Some major improvements to NPS in Windows Server 2008 R2 provide for much better templates and network access accounting.
There’s always room for improvement, and the Network Policy Server (NPS) has just had several. The NPS in Windows Server 2008 R2 is the Microsoft Remote Authentication Dial-In User Service (RADIUS) server and proxy. This service provides authentication, authorization, and accounting (AAA) of network access requests and acts as a Network Access Protection (NAP) health policy server. Here’s a run-down of the new NPS templates and the major accounting enhancements to the NPS.
NPS templates can help reduce the cost of ownership of NPS environments by separating common RADIUS configuration elements like shared secrets and initial client settings from the configuration running on the server. The RADIUS configuration element inherits the values configured in the specified template. A change in the template changes the corresponding value in all of the places in which the template is selected.
For example, you can reference a single RADIUS shared secret template for multiple RADIUS clients and remote RADIUS servers. When you change the RADIUS shared secret template, all the RADIUS clients and remote RADIUS servers in which that RADIUS shared secret template is selected also inherit whatever change you’ve made.
You can also use NPS templates to help with configuration by temporarily selecting them. For example, create a RADIUS client template for a specific group of RADIUS clients, such as all wireless access points from a specific vendor. This template would contain common settings like vendor type or shared secret. When you create a new RADIUS client, select the RADIUS client template to obtain the common settings. When you de-select the template, the inherited settings remain and you can configure individual settings, like the RADIUS client’s IP address.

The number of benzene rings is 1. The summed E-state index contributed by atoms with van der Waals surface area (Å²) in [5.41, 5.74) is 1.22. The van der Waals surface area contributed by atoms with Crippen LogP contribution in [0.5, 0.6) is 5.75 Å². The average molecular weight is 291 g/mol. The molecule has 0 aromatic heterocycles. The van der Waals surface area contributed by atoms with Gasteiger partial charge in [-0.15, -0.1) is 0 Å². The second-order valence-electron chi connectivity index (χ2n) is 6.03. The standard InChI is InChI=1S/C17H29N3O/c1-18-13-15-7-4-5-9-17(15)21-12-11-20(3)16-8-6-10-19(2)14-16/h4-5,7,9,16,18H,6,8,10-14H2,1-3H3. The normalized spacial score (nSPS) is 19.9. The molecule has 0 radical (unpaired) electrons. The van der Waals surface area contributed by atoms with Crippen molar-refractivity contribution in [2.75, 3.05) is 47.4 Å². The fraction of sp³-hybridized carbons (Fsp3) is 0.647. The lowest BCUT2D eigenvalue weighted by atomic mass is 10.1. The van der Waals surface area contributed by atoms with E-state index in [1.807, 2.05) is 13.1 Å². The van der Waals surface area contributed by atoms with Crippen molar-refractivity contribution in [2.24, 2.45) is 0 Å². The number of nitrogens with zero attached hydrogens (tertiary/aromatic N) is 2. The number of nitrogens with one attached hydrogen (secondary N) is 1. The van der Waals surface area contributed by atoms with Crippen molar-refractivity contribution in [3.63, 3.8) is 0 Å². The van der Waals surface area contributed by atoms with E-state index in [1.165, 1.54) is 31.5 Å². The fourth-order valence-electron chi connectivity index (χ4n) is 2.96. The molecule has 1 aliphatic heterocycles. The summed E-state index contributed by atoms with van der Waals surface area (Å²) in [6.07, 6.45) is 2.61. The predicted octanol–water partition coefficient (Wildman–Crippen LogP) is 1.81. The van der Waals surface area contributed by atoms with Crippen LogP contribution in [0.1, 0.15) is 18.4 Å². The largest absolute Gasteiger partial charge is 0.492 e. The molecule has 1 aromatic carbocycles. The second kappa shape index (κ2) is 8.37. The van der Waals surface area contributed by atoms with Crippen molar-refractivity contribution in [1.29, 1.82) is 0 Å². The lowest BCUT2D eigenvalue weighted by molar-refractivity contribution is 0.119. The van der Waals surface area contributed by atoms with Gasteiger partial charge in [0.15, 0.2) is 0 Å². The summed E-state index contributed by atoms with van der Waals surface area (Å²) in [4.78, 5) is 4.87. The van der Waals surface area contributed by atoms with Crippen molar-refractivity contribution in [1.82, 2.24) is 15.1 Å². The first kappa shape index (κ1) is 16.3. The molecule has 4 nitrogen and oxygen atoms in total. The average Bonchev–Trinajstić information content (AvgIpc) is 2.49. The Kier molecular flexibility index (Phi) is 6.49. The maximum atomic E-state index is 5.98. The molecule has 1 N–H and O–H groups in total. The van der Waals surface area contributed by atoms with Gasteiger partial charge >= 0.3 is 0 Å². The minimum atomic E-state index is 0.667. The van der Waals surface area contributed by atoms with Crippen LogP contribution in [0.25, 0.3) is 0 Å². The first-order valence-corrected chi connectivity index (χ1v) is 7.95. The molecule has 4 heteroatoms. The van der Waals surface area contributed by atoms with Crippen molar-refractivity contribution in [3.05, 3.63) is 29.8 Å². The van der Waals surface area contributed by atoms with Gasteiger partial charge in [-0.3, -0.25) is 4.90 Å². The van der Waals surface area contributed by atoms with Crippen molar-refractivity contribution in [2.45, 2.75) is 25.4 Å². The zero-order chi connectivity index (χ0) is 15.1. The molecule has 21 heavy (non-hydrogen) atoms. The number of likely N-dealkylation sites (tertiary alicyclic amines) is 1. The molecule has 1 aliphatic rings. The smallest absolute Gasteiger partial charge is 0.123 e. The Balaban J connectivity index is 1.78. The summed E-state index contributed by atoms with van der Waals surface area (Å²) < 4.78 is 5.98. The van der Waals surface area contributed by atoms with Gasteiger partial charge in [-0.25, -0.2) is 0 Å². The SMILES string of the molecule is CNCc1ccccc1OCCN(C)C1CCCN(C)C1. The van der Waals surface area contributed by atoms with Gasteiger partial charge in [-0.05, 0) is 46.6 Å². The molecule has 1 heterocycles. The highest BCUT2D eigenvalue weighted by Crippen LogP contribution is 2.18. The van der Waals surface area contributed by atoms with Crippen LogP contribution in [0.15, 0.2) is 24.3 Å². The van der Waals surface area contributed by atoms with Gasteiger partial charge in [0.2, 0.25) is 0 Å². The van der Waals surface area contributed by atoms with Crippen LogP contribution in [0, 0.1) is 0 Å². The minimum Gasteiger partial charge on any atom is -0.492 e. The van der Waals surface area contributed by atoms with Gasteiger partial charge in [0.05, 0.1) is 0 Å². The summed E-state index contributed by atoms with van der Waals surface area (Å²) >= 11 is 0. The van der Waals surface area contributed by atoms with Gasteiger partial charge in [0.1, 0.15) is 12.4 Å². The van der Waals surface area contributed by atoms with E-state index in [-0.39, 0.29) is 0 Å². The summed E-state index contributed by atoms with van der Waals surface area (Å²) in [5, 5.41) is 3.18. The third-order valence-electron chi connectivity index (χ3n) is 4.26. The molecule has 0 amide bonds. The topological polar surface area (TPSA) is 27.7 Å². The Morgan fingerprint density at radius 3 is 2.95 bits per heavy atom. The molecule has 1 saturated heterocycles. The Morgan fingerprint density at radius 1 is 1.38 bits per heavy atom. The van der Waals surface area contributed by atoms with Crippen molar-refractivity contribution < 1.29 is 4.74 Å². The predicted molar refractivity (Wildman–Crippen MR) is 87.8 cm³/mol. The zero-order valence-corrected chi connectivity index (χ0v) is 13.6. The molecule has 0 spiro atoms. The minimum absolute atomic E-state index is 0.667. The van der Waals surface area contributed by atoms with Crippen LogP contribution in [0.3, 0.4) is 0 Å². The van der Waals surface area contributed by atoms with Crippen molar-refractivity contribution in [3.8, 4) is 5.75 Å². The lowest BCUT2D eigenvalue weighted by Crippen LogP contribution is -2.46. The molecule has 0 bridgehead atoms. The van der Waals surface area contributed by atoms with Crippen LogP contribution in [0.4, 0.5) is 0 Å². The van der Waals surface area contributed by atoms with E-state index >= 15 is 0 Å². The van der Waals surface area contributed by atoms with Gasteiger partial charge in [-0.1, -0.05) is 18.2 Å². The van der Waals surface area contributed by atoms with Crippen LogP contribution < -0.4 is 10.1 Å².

NoteCommands in the netsh nps context do not support template settings. Using netsh nps commands will remove the reference to the template and change the configuration element specified in the command.
The following types of NPS configuration elements use templates:
You can set up templates for these configuration elements from the Templates Management node of the Network Policy Server snap-in, as shown in Figure 1.
Figure 1 The Templates Management node in the Network Policy Server snap-in.